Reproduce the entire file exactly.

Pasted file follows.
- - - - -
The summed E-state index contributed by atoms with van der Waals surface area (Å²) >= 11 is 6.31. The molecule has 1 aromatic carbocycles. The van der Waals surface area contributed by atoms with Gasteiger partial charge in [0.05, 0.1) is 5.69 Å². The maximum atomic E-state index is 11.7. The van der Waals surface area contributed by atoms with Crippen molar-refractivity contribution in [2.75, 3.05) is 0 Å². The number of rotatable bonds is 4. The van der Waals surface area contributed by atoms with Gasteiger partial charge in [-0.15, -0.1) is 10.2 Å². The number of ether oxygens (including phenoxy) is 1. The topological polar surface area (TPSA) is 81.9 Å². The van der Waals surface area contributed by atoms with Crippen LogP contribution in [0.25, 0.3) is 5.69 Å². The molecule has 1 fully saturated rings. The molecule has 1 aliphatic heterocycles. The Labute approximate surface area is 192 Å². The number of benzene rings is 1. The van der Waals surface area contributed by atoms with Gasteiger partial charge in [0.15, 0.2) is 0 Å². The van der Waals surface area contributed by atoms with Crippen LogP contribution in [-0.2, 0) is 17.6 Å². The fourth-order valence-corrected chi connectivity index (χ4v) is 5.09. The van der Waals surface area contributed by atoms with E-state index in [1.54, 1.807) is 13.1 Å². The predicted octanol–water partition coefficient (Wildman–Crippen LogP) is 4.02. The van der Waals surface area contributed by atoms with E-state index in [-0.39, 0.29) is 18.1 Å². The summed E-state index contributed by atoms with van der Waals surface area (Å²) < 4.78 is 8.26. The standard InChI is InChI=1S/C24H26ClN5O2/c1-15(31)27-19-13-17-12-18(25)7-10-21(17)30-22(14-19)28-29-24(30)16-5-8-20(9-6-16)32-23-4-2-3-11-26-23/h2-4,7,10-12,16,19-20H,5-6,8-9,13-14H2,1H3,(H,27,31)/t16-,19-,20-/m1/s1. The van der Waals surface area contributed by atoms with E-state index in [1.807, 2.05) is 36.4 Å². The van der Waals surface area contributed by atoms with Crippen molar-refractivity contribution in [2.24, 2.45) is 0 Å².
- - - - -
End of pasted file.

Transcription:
The summed E-state index contributed by atoms with van der Waals surface area (Å²) >= 11 is 6.31. The molecule has 1 aromatic carbocycles. The van der Waals surface area contributed by atoms with Gasteiger partial charge in [0.05, 0.1) is 5.69 Å². The maximum atomic E-state index is 11.7. The van der Waals surface area contributed by atoms with Crippen molar-refractivity contribution in [2.75, 3.05) is 0 Å². The number of rotatable bonds is 4. The van der Waals surface area contributed by atoms with Gasteiger partial charge in [-0.15, -0.1) is 10.2 Å². The number of ether oxygens (including phenoxy) is 1. The topological polar surface area (TPSA) is 81.9 Å². The van der Waals surface area contributed by atoms with Crippen LogP contribution in [0.25, 0.3) is 5.69 Å². The molecule has 1 fully saturated rings. The molecule has 1 aliphatic heterocycles. The Labute approximate surface area is 192 Å². The number of benzene rings is 1. The van der Waals surface area contributed by atoms with Gasteiger partial charge in [0.15, 0.2) is 0 Å². The van der Waals surface area contributed by atoms with Crippen LogP contribution in [-0.2, 0) is 17.6 Å². The fourth-order valence-corrected chi connectivity index (χ4v) is 5.09. The van der Waals surface area contributed by atoms with E-state index in [1.54, 1.807) is 13.1 Å². The predicted octanol–water partition coefficient (Wildman–Crippen LogP) is 4.02. The van der Waals surface area contributed by atoms with E-state index in [-0.39, 0.29) is 18.1 Å². The summed E-state index contributed by atoms with van der Waals surface area (Å²) < 4.78 is 8.26. The standard InChI is InChI=1S/C24H26ClN5O2/c1-15(31)27-19-13-17-12-18(25)7-10-21(17)30-22(14-19)28-29-24(30)16-5-8-20(9-6-16)32-23-4-2-3-11-26-23/h2-4,7,10-12,16,19-20H,5-6,8-9,13-14H2,1H3,(H,27,31)/t16-,19-,20-/m1/s1. The van der Waals surface area contributed by atoms with E-state index in [1.807, 2.05) is 36.4 Å². The van der Waals surface area contributed by atoms with Crippen molar-refractivity contribution in [2.24, 2.45) is 0 Å².